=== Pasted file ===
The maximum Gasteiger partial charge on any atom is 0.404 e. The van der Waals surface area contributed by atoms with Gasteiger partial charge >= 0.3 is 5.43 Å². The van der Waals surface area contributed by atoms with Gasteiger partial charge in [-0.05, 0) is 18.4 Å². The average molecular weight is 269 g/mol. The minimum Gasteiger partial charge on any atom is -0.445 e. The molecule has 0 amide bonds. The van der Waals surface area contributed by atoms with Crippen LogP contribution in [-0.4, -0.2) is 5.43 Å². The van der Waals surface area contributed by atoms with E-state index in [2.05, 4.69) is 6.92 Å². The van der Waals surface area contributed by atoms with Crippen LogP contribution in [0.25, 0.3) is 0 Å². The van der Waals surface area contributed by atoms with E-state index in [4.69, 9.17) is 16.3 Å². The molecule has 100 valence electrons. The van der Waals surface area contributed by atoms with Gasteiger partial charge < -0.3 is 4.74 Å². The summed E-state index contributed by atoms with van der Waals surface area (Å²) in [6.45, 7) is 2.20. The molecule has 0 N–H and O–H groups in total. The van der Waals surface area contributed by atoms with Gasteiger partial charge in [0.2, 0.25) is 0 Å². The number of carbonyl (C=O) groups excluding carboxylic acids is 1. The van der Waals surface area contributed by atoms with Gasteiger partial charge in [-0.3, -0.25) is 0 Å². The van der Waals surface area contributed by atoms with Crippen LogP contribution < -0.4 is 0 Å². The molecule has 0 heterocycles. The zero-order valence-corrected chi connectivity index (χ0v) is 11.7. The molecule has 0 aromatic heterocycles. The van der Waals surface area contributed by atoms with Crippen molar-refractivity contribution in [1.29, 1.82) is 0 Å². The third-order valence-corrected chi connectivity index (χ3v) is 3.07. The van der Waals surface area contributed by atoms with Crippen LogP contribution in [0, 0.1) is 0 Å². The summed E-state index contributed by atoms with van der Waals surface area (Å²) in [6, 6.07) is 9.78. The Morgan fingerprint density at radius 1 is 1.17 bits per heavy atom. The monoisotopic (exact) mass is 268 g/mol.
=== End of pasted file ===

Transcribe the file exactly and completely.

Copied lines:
The maximum Gasteiger partial charge on any atom is 0.404 e. The van der Waals surface area contributed by atoms with Gasteiger partial charge >= 0.3 is 5.43 Å². The van der Waals surface area contributed by atoms with Gasteiger partial charge in [-0.05, 0) is 18.4 Å². The average molecular weight is 269 g/mol. The minimum Gasteiger partial charge on any atom is -0.445 e. The molecule has 0 amide bonds. The van der Waals surface area contributed by atoms with Crippen LogP contribution in [-0.4, -0.2) is 5.43 Å². The van der Waals surface area contributed by atoms with E-state index in [2.05, 4.69) is 6.92 Å². The van der Waals surface area contributed by atoms with Crippen LogP contribution in [0.25, 0.3) is 0 Å². The van der Waals surface area contributed by atoms with E-state index in [4.69, 9.17) is 16.3 Å². The molecule has 100 valence electrons. The van der Waals surface area contributed by atoms with Gasteiger partial charge < -0.3 is 4.74 Å². The summed E-state index contributed by atoms with van der Waals surface area (Å²) in [6.45, 7) is 2.20. The molecule has 0 N–H and O–H groups in total. The van der Waals surface area contributed by atoms with Gasteiger partial charge in [0.2, 0.25) is 0 Å². The number of carbonyl (C=O) groups excluding carboxylic acids is 1. The van der Waals surface area contributed by atoms with Gasteiger partial charge in [-0.3, -0.25) is 0 Å². The van der Waals surface area contributed by atoms with Crippen LogP contribution < -0.4 is 0 Å². The molecule has 0 heterocycles. The zero-order valence-corrected chi connectivity index (χ0v) is 11.7. The molecule has 0 aromatic heterocycles. The van der Waals surface area contributed by atoms with Crippen molar-refractivity contribution in [1.29, 1.82) is 0 Å². The third-order valence-corrected chi connectivity index (χ3v) is 3.07. The van der Waals surface area contributed by atoms with Crippen LogP contribution in [0, 0.1) is 0 Å². The summed E-state index contributed by atoms with van der Waals surface area (Å²) in [6, 6.07) is 9.78. The Morgan fingerprint density at radius 1 is 1.17 bits per heavy atom. The monoisotopic (exact) mass is 268 g/mol.